No-smoking rule flouted inside, outside hospitals

People seen lighting up outside tuberculosis ward

It might have been five years since the ban on smoking at public places and two years since the ban on sale of tobacco products within 100 yards of hospitals came into effect, but both the rules are openly flouted across the major government hospitals in the city.

Despite notices and warnings of penal action against smoking adorning the walls of these hospitals, neither do the violators face any hurdles while smoking inside the hospital premises, nor are the hospital authorities aware or active.

Temporary as well as permanent tobacco shops on or right outside the hospital premises, brazenly sell these products with almost no resistance from the authorities.

While AlIMS has been able to ward off smoking inside its premises, there are numerous permanent tobacco stalls adorning the pavement right across the hospital, which is against the law.

Major hospitals, including Safdarjung Hospital, GTB, Lok Nayak Jai Prakash, Lal Bahadur Shastri, have people smoking inside their premises without any fear.

The extent of the violation is such that people can be seen blowing smoke rings even in the registration wards of Guru Teg Bahadur Hospital.

Dr Rajpal, medical superintendent of GTB Hospital in east Delhi, while speaking to Deccan Herald, initially appeared oblivious to the menace, but soon blamed it on the guards who are responsible for catching the culprits.

“The people responsible for catching the smokers themselves smoke inside,” said Dr Rajpal. Claiming that he has never received any complaint in this regard, he acknowledged it was time to form a committee to start a campaign against it.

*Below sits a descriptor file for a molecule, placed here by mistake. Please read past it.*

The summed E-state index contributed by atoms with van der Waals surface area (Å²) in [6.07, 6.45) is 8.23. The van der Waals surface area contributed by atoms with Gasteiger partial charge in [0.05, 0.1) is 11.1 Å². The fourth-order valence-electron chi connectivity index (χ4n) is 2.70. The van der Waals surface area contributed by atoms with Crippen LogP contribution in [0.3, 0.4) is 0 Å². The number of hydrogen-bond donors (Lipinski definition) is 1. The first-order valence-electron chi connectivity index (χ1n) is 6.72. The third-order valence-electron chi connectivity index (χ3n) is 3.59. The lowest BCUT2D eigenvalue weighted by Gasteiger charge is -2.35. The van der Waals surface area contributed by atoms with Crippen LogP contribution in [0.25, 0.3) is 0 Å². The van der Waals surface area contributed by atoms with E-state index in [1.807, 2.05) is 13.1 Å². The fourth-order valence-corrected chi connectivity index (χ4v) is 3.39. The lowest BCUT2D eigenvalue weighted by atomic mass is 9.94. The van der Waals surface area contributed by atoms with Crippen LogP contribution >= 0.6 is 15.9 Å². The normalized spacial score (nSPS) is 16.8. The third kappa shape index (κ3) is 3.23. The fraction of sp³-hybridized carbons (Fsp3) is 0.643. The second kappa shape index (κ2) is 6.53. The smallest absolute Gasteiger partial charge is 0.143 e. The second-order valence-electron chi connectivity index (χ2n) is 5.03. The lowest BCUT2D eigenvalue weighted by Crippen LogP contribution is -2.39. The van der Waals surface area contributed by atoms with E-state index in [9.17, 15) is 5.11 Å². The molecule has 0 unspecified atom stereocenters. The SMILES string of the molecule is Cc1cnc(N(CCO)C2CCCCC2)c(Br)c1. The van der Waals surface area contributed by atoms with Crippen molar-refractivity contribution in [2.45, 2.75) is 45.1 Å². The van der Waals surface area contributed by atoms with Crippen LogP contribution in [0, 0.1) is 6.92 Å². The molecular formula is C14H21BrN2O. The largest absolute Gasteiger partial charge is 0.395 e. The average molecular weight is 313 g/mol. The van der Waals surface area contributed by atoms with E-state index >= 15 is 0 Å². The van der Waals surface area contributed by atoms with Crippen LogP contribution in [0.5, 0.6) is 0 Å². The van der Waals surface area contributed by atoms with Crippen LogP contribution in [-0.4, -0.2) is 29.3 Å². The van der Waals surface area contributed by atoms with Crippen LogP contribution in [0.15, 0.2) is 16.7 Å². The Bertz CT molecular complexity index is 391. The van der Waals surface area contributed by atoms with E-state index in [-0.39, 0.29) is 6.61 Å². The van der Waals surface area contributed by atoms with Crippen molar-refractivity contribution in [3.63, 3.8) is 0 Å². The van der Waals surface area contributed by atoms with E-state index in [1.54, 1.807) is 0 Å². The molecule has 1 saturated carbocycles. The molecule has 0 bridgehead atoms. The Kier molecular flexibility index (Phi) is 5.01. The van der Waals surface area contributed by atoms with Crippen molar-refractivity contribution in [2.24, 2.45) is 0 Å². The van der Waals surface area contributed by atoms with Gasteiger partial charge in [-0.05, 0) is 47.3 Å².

The irony is that apart from other areas of the hospital, people were seen smoking just outside the tuberculosis ward of LBS Hospital in Mayur Vihar. While people are being treated for tobacco-related diseases in these hospitals, sale of tobacco products outside the premises goes without inspection.

When the violations were pointed out to LBS Hospital’s medical superintendent Dr Adarsh Kumar, he said nodal officers would be asked to take action and police would be directed to have the shops removed soon.

However, despite the authorities indicating that the problem is new, it is not.

A cigarette shop owner outside Safdarjung Hospital, whose shop has been there for four years now and who knew that the sale was illegal, said he has never been questioned about the sale of tobacco-related products, nor inspections have ever been carried out.
A senior police officer in GTB Hospital said it was not practically possible to control the menace, either inside or outside the hospital.

“People find their own spots to smoke. There are thousands of people coming here everyday and the hospital area is huge. It is not possible to keep tabs on all,” he said. He, however, had no answer to the issue of shops just outside.

Amit Yadav of HRIDAY, an NGO working for eradication of tobacco use, said the hospitals should be held directly responsible for the problem.

“If authorities are not taking action, as per rules, they are liable to be penalised four times the fine for each person’s offence,” he said.

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